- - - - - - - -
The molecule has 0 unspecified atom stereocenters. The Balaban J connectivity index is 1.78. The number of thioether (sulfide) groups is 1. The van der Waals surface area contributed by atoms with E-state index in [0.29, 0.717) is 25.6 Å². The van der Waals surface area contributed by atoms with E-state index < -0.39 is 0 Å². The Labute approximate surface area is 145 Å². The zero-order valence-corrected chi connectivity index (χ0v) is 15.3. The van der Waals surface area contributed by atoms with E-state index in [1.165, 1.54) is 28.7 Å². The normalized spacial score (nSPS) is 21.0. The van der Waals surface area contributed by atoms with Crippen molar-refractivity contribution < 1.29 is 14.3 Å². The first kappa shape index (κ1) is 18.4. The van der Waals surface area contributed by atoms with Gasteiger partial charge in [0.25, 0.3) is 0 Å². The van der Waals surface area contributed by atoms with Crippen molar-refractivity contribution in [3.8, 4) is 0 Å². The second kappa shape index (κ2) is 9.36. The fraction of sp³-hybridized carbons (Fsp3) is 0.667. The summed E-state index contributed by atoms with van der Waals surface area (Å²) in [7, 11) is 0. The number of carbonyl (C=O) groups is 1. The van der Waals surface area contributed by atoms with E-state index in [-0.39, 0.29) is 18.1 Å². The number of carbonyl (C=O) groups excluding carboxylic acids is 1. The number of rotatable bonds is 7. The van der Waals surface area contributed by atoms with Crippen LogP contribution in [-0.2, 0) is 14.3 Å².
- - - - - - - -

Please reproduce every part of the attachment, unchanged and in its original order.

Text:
The molecule has 0 unspecified atom stereocenters. The Balaban J connectivity index is 1.78. The number of thioether (sulfide) groups is 1. The van der Waals surface area contributed by atoms with E-state index in [0.29, 0.717) is 25.6 Å². The van der Waals surface area contributed by atoms with E-state index < -0.39 is 0 Å². The Labute approximate surface area is 145 Å². The zero-order valence-corrected chi connectivity index (χ0v) is 15.3. The van der Waals surface area contributed by atoms with E-state index in [1.165, 1.54) is 28.7 Å². The normalized spacial score (nSPS) is 21.0. The van der Waals surface area contributed by atoms with Crippen molar-refractivity contribution < 1.29 is 14.3 Å². The first kappa shape index (κ1) is 18.4. The van der Waals surface area contributed by atoms with Gasteiger partial charge in [0.25, 0.3) is 0 Å². The van der Waals surface area contributed by atoms with Crippen molar-refractivity contribution in [3.8, 4) is 0 Å². The second kappa shape index (κ2) is 9.36. The fraction of sp³-hybridized carbons (Fsp3) is 0.667. The summed E-state index contributed by atoms with van der Waals surface area (Å²) in [7, 11) is 0. The number of carbonyl (C=O) groups is 1. The van der Waals surface area contributed by atoms with E-state index in [-0.39, 0.29) is 18.1 Å². The number of carbonyl (C=O) groups excluding carboxylic acids is 1. The number of rotatable bonds is 7. The van der Waals surface area contributed by atoms with Crippen LogP contribution in [-0.2, 0) is 14.3 Å².